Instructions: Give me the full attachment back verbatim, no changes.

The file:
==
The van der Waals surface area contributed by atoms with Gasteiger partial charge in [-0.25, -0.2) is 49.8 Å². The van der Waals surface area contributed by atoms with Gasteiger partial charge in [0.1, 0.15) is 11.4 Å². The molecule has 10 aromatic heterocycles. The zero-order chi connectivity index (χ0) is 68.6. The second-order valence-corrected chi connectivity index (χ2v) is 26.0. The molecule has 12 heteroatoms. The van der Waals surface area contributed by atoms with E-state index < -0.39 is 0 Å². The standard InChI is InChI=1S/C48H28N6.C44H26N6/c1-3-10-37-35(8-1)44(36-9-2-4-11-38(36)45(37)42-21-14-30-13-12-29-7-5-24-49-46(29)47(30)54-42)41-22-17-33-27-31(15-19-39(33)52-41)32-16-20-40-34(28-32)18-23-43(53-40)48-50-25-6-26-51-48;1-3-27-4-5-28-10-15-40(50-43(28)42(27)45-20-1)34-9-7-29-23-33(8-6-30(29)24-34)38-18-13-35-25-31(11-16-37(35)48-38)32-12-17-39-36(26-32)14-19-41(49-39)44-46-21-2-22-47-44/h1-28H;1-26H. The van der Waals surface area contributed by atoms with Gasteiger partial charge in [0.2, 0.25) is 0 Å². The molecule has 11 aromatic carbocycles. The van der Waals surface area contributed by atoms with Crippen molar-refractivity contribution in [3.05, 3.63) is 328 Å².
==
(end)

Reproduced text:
The van der Waals surface area contributed by atoms with Gasteiger partial charge in [-0.25, -0.2) is 49.8 Å². The van der Waals surface area contributed by atoms with Gasteiger partial charge in [0.1, 0.15) is 11.4 Å². The molecule has 10 aromatic heterocycles. The zero-order chi connectivity index (χ0) is 68.6. The second-order valence-corrected chi connectivity index (χ2v) is 26.0. The molecule has 12 heteroatoms. The van der Waals surface area contributed by atoms with E-state index < -0.39 is 0 Å². The standard InChI is InChI=1S/C48H28N6.C44H26N6/c1-3-10-37-35(8-1)44(36-9-2-4-11-38(36)45(37)42-21-14-30-13-12-29-7-5-24-49-46(29)47(30)54-42)41-22-17-33-27-31(15-19-39(33)52-41)32-16-20-40-34(28-32)18-23-43(53-40)48-50-25-6-26-51-48;1-3-27-4-5-28-10-15-40(50-43(28)42(27)45-20-1)34-9-7-29-23-33(8-6-30(29)24-34)38-18-13-35-25-31(11-16-37(35)48-38)32-12-17-39-36(26-32)14-19-41(49-39)44-46-21-2-22-47-44/h1-28H;1-26H. The van der Waals surface area contributed by atoms with Gasteiger partial charge in [0.2, 0.25) is 0 Å². The molecule has 11 aromatic carbocycles. The van der Waals surface area contributed by atoms with Crippen molar-refractivity contribution in [3.05, 3.63) is 328 Å².